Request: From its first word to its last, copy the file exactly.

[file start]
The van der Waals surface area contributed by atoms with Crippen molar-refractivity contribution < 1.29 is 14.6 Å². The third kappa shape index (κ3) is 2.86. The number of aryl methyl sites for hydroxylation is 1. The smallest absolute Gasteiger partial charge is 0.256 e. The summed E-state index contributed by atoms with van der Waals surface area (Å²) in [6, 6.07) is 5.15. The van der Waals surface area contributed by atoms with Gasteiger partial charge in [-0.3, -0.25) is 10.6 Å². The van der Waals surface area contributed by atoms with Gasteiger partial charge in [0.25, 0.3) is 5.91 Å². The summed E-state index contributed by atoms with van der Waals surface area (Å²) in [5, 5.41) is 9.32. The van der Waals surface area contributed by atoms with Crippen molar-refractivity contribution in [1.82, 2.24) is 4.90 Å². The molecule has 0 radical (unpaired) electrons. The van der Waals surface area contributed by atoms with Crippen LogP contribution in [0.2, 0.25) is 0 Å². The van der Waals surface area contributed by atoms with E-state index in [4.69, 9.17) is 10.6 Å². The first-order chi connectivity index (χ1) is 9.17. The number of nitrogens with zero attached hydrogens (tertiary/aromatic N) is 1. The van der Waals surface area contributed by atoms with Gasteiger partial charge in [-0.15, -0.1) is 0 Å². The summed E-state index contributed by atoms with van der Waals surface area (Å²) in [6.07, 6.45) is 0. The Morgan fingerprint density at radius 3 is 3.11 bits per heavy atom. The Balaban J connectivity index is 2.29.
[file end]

The van der Waals surface area contributed by atoms with Crippen molar-refractivity contribution < 1.29 is 14.6 Å². The third kappa shape index (κ3) is 2.86. The number of aryl methyl sites for hydroxylation is 1. The smallest absolute Gasteiger partial charge is 0.256 e. The summed E-state index contributed by atoms with van der Waals surface area (Å²) in [6, 6.07) is 5.15. The van der Waals surface area contributed by atoms with Gasteiger partial charge in [-0.3, -0.25) is 10.6 Å². The van der Waals surface area contributed by atoms with Gasteiger partial charge in [0.25, 0.3) is 5.91 Å². The summed E-state index contributed by atoms with van der Waals surface area (Å²) in [5, 5.41) is 9.32. The van der Waals surface area contributed by atoms with Crippen molar-refractivity contribution in [1.82, 2.24) is 4.90 Å². The molecule has 0 radical (unpaired) electrons. The van der Waals surface area contributed by atoms with Crippen LogP contribution in [0.2, 0.25) is 0 Å². The van der Waals surface area contributed by atoms with E-state index in [4.69, 9.17) is 10.6 Å². The first-order chi connectivity index (χ1) is 9.17. The number of nitrogens with zero attached hydrogens (tertiary/aromatic N) is 1. The van der Waals surface area contributed by atoms with Gasteiger partial charge in [-0.15, -0.1) is 0 Å². The summed E-state index contributed by atoms with van der Waals surface area (Å²) in [6.07, 6.45) is 0. The Morgan fingerprint density at radius 3 is 3.11 bits per heavy atom. The Balaban J connectivity index is 2.29.